Argentina’s abortion debate sparks a response in Mexico

Image from @metik

In the early rouse of this morning, after sixteen hours of debate, Argentine Senators came to a momentous decision which meant that the right to an abortion within the country would remain prohibited but it is to be decriminalised. The debate has been the most talked about topic within the country for some weeks, and like other momentous decisions across the globe such as Brexit, the divide in support largely came down to a generational divide between the young and old. What it means, is that Argentina is to remain but one of the countless Latin American countries in which abortion is illegal.

Some 7,000 km away, in a different continent entirely, the support for progressive change in Argentina was reiterated in Ciudad de México. Throughout the debate, a march painted the streets of México’s capital green as they held banners of support for their southern neighbour. It mainly consisted of university students, a section of society around the world identified with being vocal, and also that which is most likely to be affected by abortion laws. They produced banners that stated, “aborto legal para no morir,” (Legal abortion to not die) and “que te valga vulva si quiero abortar,” (why should you give a shit about my decision to abort).

It is in fact only in the district of México City that an abortion is legal. The legalisation of a foetus up to twelve weeks is a right that has been allowed in CDMX for eleven years whereas it is an illegal procedure in the rest of the country to varying degrees (occasionally matters of rape or life endangerment qualify). Last year there were thirteen public abortion clinics in the capital who were providing free abortions, after which the majority of patients are sent home with contraceptive methods such as an IUD, reported El Pais. Between the public and private clinics who provide the service, over 130,000 abortions have already happened since the law was passed.

There is still some way to go for a number of countries in Latin America and even places such as the United States appear to hold uncertain futures on the freedom of choice. But what would have happened, if for example, Buenos Aires had taken up a similar concept to México City, where abortions are legal up to 12 weeks?

According to The Guardian, since México City legalised abortion up to 12 weeks, 16 states out of the 31 within México have reinforced laws that sternly prohibit abortion from the point of conception.  On top of this, some choose to enforce some of the strictest punishments for an abortion, which means that even women who have experienced a miscarriage could potentially face prosecution or even a term in jail. The aim of tightening of laws has been to prevent any chance of future changes and has meant that in some areas even the use of contraception such as IUD’s has been put in jeopardy. As a result of a tightening on policies particularly in more rural areas, doctors are also left ethically torn when suspecting that an abortion is self-induced and whether the patient should be reported to authorities.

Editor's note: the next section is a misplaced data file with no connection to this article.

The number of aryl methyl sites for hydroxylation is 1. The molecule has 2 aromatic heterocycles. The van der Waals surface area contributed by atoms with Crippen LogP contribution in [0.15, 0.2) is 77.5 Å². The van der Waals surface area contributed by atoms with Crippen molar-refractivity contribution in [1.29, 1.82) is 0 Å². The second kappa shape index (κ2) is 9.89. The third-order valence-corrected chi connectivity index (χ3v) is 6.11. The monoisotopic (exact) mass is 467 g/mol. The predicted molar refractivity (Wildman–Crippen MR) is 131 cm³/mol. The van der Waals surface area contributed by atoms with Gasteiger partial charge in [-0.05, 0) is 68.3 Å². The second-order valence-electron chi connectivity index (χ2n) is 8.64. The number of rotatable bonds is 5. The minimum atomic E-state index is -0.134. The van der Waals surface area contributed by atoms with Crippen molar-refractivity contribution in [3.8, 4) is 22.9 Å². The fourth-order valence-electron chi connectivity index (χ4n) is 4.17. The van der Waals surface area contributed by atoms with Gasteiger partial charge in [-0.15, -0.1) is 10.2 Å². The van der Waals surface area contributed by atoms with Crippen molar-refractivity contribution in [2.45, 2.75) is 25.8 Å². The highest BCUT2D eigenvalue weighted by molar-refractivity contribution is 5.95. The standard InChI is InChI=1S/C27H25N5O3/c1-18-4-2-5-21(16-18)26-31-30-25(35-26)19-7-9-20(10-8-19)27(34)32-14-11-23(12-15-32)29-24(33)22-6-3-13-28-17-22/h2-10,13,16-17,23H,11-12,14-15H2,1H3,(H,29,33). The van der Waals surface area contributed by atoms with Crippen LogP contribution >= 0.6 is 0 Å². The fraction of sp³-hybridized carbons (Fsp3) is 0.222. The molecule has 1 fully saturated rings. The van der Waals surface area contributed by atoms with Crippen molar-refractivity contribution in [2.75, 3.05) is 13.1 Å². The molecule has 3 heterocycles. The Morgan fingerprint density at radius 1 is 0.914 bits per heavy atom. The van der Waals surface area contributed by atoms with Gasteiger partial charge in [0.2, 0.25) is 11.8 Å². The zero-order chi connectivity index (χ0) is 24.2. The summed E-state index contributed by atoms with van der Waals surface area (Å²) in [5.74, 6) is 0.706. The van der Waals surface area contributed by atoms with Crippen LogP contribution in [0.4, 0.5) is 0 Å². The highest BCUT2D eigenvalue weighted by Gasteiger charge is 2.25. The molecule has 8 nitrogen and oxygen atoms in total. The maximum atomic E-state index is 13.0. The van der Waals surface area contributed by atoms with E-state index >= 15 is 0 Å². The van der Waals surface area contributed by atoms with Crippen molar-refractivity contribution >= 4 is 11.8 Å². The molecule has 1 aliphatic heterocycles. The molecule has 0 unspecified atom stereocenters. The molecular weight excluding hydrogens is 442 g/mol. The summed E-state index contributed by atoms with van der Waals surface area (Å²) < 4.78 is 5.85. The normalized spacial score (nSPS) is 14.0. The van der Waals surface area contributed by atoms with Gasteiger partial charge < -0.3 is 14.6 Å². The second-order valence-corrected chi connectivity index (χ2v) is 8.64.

It is also sometimes not possible to reach México City, especially when statistically the most common women to seek an abortion are young and from developing areas. Although the prevalence of Catholicism across the country (which makes it the second most Catholic country in the world) means there is an ongoing stigma against abortion in México, the number of clandestine abortions is on the rise both within México and across Latin America. According to Time, three-quarters of the 6.5 million abortions that occurred across all of the Latin American countries combined were clandestine, meaning they were performed in non-professional, illegal settings in which 45% of poorer Méxican women experience complications that are often not medically attended to.

In México City, yesterday’s march for pro-choice solidarity was not just about Argentina. The rally was also campaigning for México’s other states to legalise abortion – of which out of the 31, the state of Yucatan is the most lenient and sometimes allows abortions for economic reasons. Although Argentina’s decision is final for the time being,  it has the potential to spark a worldwide momentum, which is at least a vote of confidence for younger generations. However, the example that México can teach is that the legality of abortion is not 100% effective if it remains at just an independent state level, and conservative rebuttal has not made abortion safer in México.

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